You have to steel yourself a bit for an Iris DeMent gig. There will be no choreographed dancing or sock puppet skits. Despite some quirky and droll between song patter, musically she’s going to go right for your vital organs – kicking you in the gut and slapping your heart around. This is a woman that has never been in a tickle fight.
The power of Iris DeMent is the power of religion. Everything she plays is filtered through the lens of her fundamentalist Christian upbringing. Every piano note would fit firmly in a Sunday morning service. In her music, she is either praising God (“Leaning on the Everlasting Arms,” “He Reached Down”), upset with God (“The Night I Learned Not to rlay”), or celebrating her ambivalence about Christian teachings (“Let The Mystery Be”). There’s no small ball in DeMent. She doesn’t tiptoe around serious themes, she dives in full bore.
Originally scheduled to be a full band performance, DeMent played solo due to logistical issues with her band. With much of her music being in a similar tempo, a full band would have given the music greater definition/more sonic interest. DeMent even slowed the tempo of “Sweet is the Melody,” losing some of the winning lilt of the tune. Still, it’s her powerful (and strange) voice and her lyrics that define her music. Often the songs are about longing and loss. Longing for meaningful experiences (“Livin’ on the Inside”) or for her geographic past (“Sing the Delta”) or mourning the loss of her mother (“Mama Was Always Telling Her Truth”) or the loss of identity (“Our Town”).
The setlist relied heavily on her excellent 2012 album Sing the Delta, an album that explored her feelings about her family’s Arkansas roots, which also happen to be my roots as well. As much as I love the title track from Sing the Delta, it was another title track that reduced me to tears. Her 1993 song “My Life,” which defines a worthwhile life as one that gives joy and comfort to others, is a work of astonishing power. It’s another instance of DeMent bypassing the need of a higher power to validate her existence.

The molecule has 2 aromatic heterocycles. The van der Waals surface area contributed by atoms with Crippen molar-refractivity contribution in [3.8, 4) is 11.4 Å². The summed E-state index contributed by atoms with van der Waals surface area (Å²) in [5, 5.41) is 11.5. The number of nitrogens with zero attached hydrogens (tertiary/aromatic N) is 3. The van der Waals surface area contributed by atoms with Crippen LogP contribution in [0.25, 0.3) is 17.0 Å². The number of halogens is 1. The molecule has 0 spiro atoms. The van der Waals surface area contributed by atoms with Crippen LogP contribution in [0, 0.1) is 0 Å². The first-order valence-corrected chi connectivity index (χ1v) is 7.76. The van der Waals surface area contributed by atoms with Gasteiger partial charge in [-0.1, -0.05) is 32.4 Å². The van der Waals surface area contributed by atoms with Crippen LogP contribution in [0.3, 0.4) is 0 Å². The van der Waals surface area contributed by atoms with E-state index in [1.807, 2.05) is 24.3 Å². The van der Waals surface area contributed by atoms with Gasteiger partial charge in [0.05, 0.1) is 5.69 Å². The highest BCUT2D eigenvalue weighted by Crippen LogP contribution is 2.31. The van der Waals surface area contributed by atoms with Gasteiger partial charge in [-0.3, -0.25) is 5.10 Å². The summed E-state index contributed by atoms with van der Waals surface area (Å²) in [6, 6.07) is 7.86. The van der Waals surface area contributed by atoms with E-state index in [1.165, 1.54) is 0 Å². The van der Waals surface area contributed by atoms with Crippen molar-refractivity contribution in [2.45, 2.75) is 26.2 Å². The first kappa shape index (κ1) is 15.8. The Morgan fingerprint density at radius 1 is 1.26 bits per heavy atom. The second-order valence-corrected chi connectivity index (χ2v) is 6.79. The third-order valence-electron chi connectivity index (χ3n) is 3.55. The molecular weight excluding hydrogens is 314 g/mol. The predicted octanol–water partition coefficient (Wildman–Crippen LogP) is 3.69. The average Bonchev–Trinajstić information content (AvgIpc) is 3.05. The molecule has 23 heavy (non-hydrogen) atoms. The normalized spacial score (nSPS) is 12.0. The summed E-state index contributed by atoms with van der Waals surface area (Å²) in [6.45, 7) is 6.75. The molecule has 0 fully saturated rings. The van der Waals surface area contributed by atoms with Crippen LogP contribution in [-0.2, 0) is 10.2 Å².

There is a timeless element to DeMent, given her universal themes and the bedrock simplicity of her musical accompaniment. Beyond those aspects, it is her bravery – her emotional honesty and intelligence and passion – that makes DeMent a major artist. She is genuine and moving and a truly gifted songwriter. Long may she drawl.
Grade – B+
Makin’ My Way Back Home
Sweet is the Melody
Livin’ on the Inside
Sing the Delta
When My Mornin’ Comes Around
The Night I Learned How Not to Pray
Mama Was Always Telling Her Truth
Leaning on the Everlasting Arms
He Reached Down
Go Ahead and Go Home
The Kingdom Has Already Come
Like A White Stone
Let the Mystery Be
There’s A Whole Lot of Heaven
Keep on the Sunny Side
simultaneously self-effacing and egomaniacs
essentially a disco remix of “Rocket Man” featuring one of the the UK’s biggest stars…
“I literally really need you to jump up and down”
Friday night might kill us but Thursday evening is a blast
it just isn’t the triumph she needed after six years
an impressive sonic ride.
a high-spirited Post Pandemic anthem
a memorable band who were never better than here
almost Pink Floyd-esque